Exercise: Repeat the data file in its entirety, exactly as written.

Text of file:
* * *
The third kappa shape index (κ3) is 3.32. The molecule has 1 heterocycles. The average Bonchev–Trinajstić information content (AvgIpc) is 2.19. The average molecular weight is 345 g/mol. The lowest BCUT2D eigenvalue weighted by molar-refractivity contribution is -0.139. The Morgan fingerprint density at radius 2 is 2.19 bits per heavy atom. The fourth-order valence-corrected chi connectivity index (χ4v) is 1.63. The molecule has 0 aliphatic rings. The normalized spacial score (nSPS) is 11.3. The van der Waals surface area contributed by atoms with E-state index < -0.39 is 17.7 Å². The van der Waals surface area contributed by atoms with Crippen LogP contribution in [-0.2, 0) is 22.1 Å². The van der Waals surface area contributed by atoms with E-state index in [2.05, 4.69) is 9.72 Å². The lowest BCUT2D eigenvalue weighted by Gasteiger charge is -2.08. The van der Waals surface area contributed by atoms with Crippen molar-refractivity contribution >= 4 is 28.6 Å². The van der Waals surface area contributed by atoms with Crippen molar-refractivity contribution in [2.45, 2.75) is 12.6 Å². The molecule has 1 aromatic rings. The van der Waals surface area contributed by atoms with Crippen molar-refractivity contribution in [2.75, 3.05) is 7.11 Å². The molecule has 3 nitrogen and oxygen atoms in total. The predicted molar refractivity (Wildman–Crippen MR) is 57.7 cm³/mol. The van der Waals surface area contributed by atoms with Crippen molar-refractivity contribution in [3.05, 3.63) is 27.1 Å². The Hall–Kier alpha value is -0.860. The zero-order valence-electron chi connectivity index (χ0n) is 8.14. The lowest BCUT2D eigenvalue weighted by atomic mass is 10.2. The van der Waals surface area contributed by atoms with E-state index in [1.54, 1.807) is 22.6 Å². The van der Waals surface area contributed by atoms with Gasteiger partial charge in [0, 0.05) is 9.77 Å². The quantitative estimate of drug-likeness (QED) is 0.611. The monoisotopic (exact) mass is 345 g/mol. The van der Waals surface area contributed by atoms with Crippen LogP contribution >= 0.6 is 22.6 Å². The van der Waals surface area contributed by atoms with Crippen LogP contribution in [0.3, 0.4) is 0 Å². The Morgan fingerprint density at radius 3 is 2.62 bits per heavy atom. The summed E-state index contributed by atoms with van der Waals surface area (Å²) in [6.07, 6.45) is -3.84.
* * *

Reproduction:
The third kappa shape index (κ3) is 3.32. The molecule has 1 heterocycles. The average Bonchev–Trinajstić information content (AvgIpc) is 2.19. The average molecular weight is 345 g/mol. The lowest BCUT2D eigenvalue weighted by molar-refractivity contribution is -0.139. The Morgan fingerprint density at radius 2 is 2.19 bits per heavy atom. The fourth-order valence-corrected chi connectivity index (χ4v) is 1.63. The molecule has 0 aliphatic rings. The normalized spacial score (nSPS) is 11.3. The van der Waals surface area contributed by atoms with E-state index < -0.39 is 17.7 Å². The van der Waals surface area contributed by atoms with Crippen LogP contribution in [-0.2, 0) is 22.1 Å². The van der Waals surface area contributed by atoms with E-state index in [2.05, 4.69) is 9.72 Å². The lowest BCUT2D eigenvalue weighted by Gasteiger charge is -2.08. The van der Waals surface area contributed by atoms with Crippen molar-refractivity contribution >= 4 is 28.6 Å². The van der Waals surface area contributed by atoms with Crippen molar-refractivity contribution in [2.45, 2.75) is 12.6 Å². The molecule has 1 aromatic rings. The van der Waals surface area contributed by atoms with Crippen molar-refractivity contribution in [2.75, 3.05) is 7.11 Å². The molecule has 3 nitrogen and oxygen atoms in total. The predicted molar refractivity (Wildman–Crippen MR) is 57.7 cm³/mol. The van der Waals surface area contributed by atoms with Crippen molar-refractivity contribution in [3.05, 3.63) is 27.1 Å². The Hall–Kier alpha value is -0.860. The zero-order valence-electron chi connectivity index (χ0n) is 8.14. The lowest BCUT2D eigenvalue weighted by atomic mass is 10.2. The van der Waals surface area contributed by atoms with E-state index in [1.54, 1.807) is 22.6 Å². The van der Waals surface area contributed by atoms with Gasteiger partial charge in [0, 0.05) is 9.77 Å². The quantitative estimate of drug-likeness (QED) is 0.611. The monoisotopic (exact) mass is 345 g/mol. The van der Waals surface area contributed by atoms with Crippen LogP contribution >= 0.6 is 22.6 Å². The van der Waals surface area contributed by atoms with Crippen LogP contribution in [0.3, 0.4) is 0 Å². The Morgan fingerprint density at radius 3 is 2.62 bits per heavy atom. The summed E-state index contributed by atoms with van der Waals surface area (Å²) in [6.07, 6.45) is -3.84.